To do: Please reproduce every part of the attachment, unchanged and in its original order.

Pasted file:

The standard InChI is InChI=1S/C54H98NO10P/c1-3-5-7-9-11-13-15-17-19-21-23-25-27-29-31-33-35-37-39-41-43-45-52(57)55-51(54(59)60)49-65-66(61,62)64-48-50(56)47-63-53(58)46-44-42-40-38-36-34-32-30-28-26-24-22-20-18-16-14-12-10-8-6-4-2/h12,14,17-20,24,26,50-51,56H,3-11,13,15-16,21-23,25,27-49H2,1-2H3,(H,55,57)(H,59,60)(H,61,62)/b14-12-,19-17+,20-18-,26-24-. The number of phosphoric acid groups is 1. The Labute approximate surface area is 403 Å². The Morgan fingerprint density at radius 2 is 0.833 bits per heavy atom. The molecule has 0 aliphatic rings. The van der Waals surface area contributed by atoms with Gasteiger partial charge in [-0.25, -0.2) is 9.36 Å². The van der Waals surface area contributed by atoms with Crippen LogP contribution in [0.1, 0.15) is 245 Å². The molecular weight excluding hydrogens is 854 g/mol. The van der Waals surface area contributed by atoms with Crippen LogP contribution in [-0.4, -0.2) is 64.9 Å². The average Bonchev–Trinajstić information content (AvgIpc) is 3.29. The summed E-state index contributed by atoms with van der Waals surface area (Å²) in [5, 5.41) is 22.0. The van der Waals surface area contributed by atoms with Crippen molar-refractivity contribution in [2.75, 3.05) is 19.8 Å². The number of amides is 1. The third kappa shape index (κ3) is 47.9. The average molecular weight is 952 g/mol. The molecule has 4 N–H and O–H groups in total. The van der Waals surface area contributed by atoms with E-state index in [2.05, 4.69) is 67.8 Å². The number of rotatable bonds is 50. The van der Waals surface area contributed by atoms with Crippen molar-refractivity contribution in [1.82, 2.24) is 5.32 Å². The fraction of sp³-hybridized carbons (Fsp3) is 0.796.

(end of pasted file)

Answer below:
The standard InChI is InChI=1S/C54H98NO10P/c1-3-5-7-9-11-13-15-17-19-21-23-25-27-29-31-33-35-37-39-41-43-45-52(57)55-51(54(59)60)49-65-66(61,62)64-48-50(56)47-63-53(58)46-44-42-40-38-36-34-32-30-28-26-24-22-20-18-16-14-12-10-8-6-4-2/h12,14,17-20,24,26,50-51,56H,3-11,13,15-16,21-23,25,27-49H2,1-2H3,(H,55,57)(H,59,60)(H,61,62)/b14-12-,19-17+,20-18-,26-24-. The number of phosphoric acid groups is 1. The Labute approximate surface area is 403 Å². The Morgan fingerprint density at radius 2 is 0.833 bits per heavy atom. The molecule has 0 aliphatic rings. The van der Waals surface area contributed by atoms with Gasteiger partial charge in [-0.25, -0.2) is 9.36 Å². The van der Waals surface area contributed by atoms with Crippen LogP contribution in [0.1, 0.15) is 245 Å². The molecular weight excluding hydrogens is 854 g/mol. The van der Waals surface area contributed by atoms with Crippen LogP contribution in [-0.4, -0.2) is 64.9 Å². The average Bonchev–Trinajstić information content (AvgIpc) is 3.29. The summed E-state index contributed by atoms with van der Waals surface area (Å²) in [5, 5.41) is 22.0. The van der Waals surface area contributed by atoms with Crippen molar-refractivity contribution in [2.75, 3.05) is 19.8 Å². The number of amides is 1. The third kappa shape index (κ3) is 47.9. The average molecular weight is 952 g/mol. The molecule has 4 N–H and O–H groups in total. The van der Waals surface area contributed by atoms with E-state index in [2.05, 4.69) is 67.8 Å². The number of rotatable bonds is 50. The van der Waals surface area contributed by atoms with Crippen molar-refractivity contribution in [1.82, 2.24) is 5.32 Å². The fraction of sp³-hybridized carbons (Fsp3) is 0.796.